Easily grown in dry, sandy or gravelly, well-drained soils in full sun. May be grown in clay soils as long as drainage is good and soils do not remain wet. Tuberous roots. Plants often spread in the wild to form colonies as pads break off and root nearby. Similarly, plants are easily propagated by cuttings: previous year's pads may be severed at the joint during the growing season, dried for a week and then planted directly in the garden (joint wound down) or in a potting medium. May also be grown from seed with moderate difficulty.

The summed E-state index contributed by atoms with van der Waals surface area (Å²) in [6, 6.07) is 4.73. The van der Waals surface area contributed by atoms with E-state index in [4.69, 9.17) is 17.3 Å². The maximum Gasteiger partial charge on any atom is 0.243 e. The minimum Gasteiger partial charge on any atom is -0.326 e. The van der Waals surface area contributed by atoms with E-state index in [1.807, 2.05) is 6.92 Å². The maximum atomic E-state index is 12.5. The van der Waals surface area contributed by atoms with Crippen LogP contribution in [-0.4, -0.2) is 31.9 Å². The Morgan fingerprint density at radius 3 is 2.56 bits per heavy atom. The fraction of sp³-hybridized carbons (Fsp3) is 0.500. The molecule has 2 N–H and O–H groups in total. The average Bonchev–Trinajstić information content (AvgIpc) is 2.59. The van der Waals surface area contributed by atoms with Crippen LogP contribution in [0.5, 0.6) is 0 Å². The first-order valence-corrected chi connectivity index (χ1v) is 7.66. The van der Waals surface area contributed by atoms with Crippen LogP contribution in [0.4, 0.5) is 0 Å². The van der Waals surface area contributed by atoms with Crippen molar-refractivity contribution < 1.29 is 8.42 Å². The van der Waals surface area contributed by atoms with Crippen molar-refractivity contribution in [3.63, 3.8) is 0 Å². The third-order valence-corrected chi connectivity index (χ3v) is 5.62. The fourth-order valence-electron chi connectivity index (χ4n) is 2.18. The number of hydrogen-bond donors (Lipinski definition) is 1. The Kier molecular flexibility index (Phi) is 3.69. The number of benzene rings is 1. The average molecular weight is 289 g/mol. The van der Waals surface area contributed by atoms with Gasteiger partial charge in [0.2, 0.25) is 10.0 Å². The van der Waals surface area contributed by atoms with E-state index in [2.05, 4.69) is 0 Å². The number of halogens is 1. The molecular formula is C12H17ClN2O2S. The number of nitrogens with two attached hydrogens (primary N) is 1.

This species of prickly pear cactus is a clump-forming, semi-prostrate, Missouri native cactus which typically grows 6-14" tall. It occurs over a large geographic range, from Idaho to Wisconsin south to Louisiana and Arizona, but is rare in Missouri where it occurs in certain rocky glades and ledges and rocky open ground in only three counties in the State. It features jointed, round-to-oval, flattened, succulent green pads (4-6" long) which are not leaves but swollen water-storing stem segments. Each pad typically has scattered needle-like spines (1-6 per areole) which are deflexed (turn downward). However, pads are covered with numerous tufts of bristles (glochids) which easily pierce human skin and can cause significant allergic skin reactions. Showy, 2-3" diameter, bright yellow flowers, sometimes with a reddish eye, have 8-12 yellow rays and a bushy clump of yellow center stamens. Flowers bloom in June-July. Pulpy, red fruits (to 2") ripen in late summer to fall and are edible, most often being used to make candies and jams. Native Americans not only ate the fruits (fresh, cooked or dried for winter), but also roasted the pads as a vegetable and used the sap for certain medicinal applications. In autumn, the pads become quite shriveled and begin to lie down as the plants withdraw water in preparation for winter. Though technically evergreen, the plants become quite scraggly in appearance during winter. However, the pads green up quickly in spring. Several descriptive regional common names have been given to this plant, including tuberous-rooted prickly pear, twistspine prickly pear and plains prickly pear. It is similar in appearance to the more common Missouri native prickly pear, Opuntia compressa (syn. Opuntia humifusa), and was once considered to be a variety of this species. Opuntia macrorhiza differs from O. compressa in three main ways: (1) it has thicker tuberous roots as opposed to the fibrous roots of O. compresa, and (2) it tends to have more than one stout spine (up to 6) per areole, and (3) stout spines are deflexed (turn downward).